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United States v. Bronson

United States District Court, D. Kansas

May 1, 2018

United States of America, Plaintiff,
v.
Abelee Bronson, Defendant.

          MEMORANDUM & ORDER

          JOHN W. LUNGSTRUM UNITED STATES DISTRICT JUDGE

         In 1989, following a jury trial, defendant Abelee Bronson was convicted under 18 U.S.C. §§ 2113(a) and (d) of armed robbery. Mr. Bronson was classified as a career offender under § 4B1.1 of the then-mandatory guidelines and was ultimately sentenced to 262 months imprisonment to run consecutive to a like sentence he received in federal court in Missouri for another robbery. Mr. Bronson's classification as a career offender increased his sentencing range from 84-105 months to 262-300 months. See United States v. Brunson, 907 F.2d 117, 120 (10th Cir. 1990).

         In June 2016, Mr. Bronson filed a § 2255(f)(3) petition seeking relief based on Johnson v. United States, 135 S.Ct. 2551 (2015). Shortly thereafter, counsel for the parties agreed to stay the proceedings in this case pending the Supreme Court's decision in Beckles v. United States, 137 S.Ct. 886 (2017). After the Supreme Court issued that decision (and left open the question whether defendants who were sentenced under the mandatory Guidelines-as Mr. Bronson was- may challenge their sentences for vagueness), the court lifted the stay and the parties briefed Mr. Bronson's § 2255 petition. Counsel for Mr. Bronson then notified the court of his intent to file a supplemental brief after the Supreme Court's opinion in Sessions v. Dimaya, 138 S.Ct. 1204 (2018) on the grounds that Dimaya could bear on Mr. Bronson's case. The court, then, essentially stayed the proceedings again pending a decision in Dimaya and ordered Mr. Bronson to file his supplemental brief within 21 days of the Dimaya opinion.

         Mr. Bronson has now filed a status report and a motion requesting a briefing schedule so that the parties may fully address the impact, if any, of Dimaya on two Tenth Circuit decisions, United States v. Greer, 881 F.3d 1241 (10th Cir. 2018) and United States v. Mulay, 2018 WL 985741 (10th Cir. Feb. 20, 2018). Both Greer and Mulay answered the question left open by the Supreme Court in Beckles and held that Johnson does not apply to mandatory Guidelines cases on collateral review. In those cases, the Circuit reasoned that the right recognized by the Supreme Court in Johnson-for purposes of the procedural requirements of the Antiterrorism and Effective Death Penalty Act (AEDPA)-was limited to a defendant's right not to have his sentence increased under the residual clause of the ACCA and, accordingly, a defendant who had been sentenced under the mandatory Guidelines rather than the ACCA had not invoked such a right. In Dimaya, the Supreme Court did not limit Johnson to the ACCA and, instead, applied the reasoning of Johnson to support a finding that the residual clause in a similarly worded statute, 8 U.S.C. § 16(b), was unconstitutionally vague. 138 S.Ct. at 1223.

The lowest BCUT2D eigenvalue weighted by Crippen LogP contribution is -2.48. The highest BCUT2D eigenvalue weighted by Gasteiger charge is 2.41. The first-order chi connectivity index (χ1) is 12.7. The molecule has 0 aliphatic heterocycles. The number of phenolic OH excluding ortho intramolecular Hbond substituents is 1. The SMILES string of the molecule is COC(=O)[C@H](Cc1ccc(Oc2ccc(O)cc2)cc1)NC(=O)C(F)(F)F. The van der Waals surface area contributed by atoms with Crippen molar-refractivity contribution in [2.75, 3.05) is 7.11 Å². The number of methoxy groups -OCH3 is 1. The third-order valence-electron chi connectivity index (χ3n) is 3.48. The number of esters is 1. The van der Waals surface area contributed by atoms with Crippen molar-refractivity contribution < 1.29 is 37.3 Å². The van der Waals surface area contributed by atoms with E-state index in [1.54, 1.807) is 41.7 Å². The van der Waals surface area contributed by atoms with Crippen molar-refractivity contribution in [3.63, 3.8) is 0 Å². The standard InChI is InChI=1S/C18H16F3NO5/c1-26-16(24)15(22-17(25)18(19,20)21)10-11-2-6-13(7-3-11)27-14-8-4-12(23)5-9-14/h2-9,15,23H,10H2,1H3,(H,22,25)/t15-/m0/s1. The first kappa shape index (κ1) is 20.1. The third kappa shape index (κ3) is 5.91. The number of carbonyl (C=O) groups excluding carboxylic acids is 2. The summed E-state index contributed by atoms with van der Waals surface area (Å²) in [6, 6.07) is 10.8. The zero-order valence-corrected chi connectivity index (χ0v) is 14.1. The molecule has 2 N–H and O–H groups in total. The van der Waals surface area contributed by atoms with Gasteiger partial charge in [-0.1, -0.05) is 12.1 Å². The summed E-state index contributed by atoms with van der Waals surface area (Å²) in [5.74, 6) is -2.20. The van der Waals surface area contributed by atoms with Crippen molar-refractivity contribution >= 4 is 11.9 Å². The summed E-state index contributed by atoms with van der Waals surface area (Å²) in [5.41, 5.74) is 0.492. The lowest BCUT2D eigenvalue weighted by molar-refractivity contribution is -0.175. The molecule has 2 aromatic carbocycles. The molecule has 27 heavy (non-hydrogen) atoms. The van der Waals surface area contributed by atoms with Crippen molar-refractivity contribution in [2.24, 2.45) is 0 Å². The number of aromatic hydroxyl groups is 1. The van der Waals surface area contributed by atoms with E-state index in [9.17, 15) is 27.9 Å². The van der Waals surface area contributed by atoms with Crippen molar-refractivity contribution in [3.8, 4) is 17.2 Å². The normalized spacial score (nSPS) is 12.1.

Mr. Bronson contends that Dimaya directly contradicts Greer and Mulay such that those cases have been superseded and he asks this court to find that Johnson applies to mandatory Guidelines cases on collateral review and to grant his § 2255 petition on that basis. In the alternative, Mr. Bronson asks the court, if it denies his petition, to grant a certificate of appealability on the issue of whether Dimaya has sufficiently undermined Greer and Mulay to warrant a retreat from the holding in those cases. Mr. Bronson has advised the court that the government takes no position on whether the court should grant a certificate of appealability.